Why I Simultaneously Love And Hate Fidget Spinners

So… This is a thing now, I guess…
Source: Learning Express Toys

Part of my duty as a social and cultural commentator is to follow trends and fads so that I may analyze their significance and greater meaning in society.

Of course, this often means that I find myself taking an unnecessarily fine lens to some of the seemingly smallest pieces of fluff. Case it point: fidget spinners.

Also known as hand spinners – my preferred nomenclature (more into that later), these little plastic doo-dads have become a runaway sensation lately. They’ve already spawned collectors, customizers, and – you guessed it – dedicated YouTube channels. So, why so much buzz of such a simple toy.

Well, that simplicity may be at its core. Fidget spinners are essentially just three or four small wheel bearings from a skateboard placed together in such a way as to make a tiny toy that can be spun in a number of different ways. It’s so simple, you can actually build one yourself from home. In fact, a light search reveals that almost everyone has a different method of constructing them that gives them a unique flair.

That uniqueness lends itself quite nicely to their collectability. When every single one has a different feel and look to it, you naturally want to try them all.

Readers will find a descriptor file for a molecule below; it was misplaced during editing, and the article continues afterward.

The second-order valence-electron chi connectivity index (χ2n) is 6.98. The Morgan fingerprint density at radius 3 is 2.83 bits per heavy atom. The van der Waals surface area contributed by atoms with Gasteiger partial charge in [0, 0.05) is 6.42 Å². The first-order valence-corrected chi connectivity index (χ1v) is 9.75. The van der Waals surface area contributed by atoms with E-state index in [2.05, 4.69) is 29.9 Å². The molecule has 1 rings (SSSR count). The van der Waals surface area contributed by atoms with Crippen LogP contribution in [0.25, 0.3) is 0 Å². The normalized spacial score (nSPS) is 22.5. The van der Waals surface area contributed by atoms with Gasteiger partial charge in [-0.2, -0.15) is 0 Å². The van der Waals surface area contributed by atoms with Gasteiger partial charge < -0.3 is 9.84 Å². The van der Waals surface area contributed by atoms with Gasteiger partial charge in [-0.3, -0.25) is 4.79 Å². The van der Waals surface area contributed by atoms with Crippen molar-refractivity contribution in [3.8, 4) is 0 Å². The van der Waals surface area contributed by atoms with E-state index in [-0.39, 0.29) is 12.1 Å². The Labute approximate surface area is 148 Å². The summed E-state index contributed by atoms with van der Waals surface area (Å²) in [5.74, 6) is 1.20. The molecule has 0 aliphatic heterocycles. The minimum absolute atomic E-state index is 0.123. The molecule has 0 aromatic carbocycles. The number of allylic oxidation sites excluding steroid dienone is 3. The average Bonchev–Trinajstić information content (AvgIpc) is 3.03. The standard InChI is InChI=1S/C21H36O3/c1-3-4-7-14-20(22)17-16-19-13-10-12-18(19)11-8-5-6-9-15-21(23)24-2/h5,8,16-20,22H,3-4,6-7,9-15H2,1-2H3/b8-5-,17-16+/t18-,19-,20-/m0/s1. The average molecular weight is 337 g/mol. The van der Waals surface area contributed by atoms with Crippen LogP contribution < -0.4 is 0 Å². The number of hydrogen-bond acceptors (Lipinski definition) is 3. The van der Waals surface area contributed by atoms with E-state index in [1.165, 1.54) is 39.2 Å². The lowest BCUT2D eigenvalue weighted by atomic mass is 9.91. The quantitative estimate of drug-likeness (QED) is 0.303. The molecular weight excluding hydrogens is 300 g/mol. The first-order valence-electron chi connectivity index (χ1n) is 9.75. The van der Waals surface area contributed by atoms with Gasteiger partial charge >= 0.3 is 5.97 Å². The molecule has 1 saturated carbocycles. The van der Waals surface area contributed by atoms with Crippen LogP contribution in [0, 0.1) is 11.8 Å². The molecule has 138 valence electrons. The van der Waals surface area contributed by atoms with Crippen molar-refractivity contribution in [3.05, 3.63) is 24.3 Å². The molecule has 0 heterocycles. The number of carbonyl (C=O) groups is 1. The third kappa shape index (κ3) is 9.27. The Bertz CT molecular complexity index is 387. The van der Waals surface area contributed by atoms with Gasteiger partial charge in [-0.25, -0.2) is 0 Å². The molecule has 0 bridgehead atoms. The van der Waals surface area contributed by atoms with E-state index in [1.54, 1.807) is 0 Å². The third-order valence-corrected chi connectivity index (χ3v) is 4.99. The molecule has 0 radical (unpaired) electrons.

Then there’s the ‘fidget’ part of the name. In defiance of everything we were told by frustrated parents and teachers, fidgeting is actually good for you. Small, frequent movements help keep your blood flowing smoothly and often provide a release for stress and anxiety that improves focus.

Unfortunately, the fact that people are starting to realize that leads into my problems with them. Now that certain people are aware that this little trinket can have some mild benefit, their first instinct is to do anything they can to make a quick buck from it. They churn out these cheap, mass-produced bits of plastic and charge way too much for them. No joke, I’ve seen these things that can be built for free at home sold in gas stations for $10 a pop!

And how do they convince people to pay a ridiculous amount for something they used to get for free? By preying on their insecurities and making them feel bad for fidgeting. Little things like twitching, foot tapping and the like aren’t seen as socially acceptable. So, they push overpriced plastic on people to give them a way to do something that’s perfectly normal that they won’t be judged for… you know, sort of like how the Health & Beauty industry sells make-up and fad diets.

Of course, when you denormalize something like fidgeting, you end up making people self-conscious which only contributes to stress. This is why I prefer the name “hand spinner.” It takes the fidgeting element out of it and makes it normal for everyone to enjoy.

So, yeah – I don’t mind that people are getting into hand spinners. What I mind are the people trying to use them to make cash through predatory manipulation. So, if you must keep them spinning, learn to make them yourself and join the global community of artists (yes, I’m pretentious enough to call hand spinners an artform).

And to send us out on a happy note, an appropriate musical interlude. Play us out, Three 6 Mafia.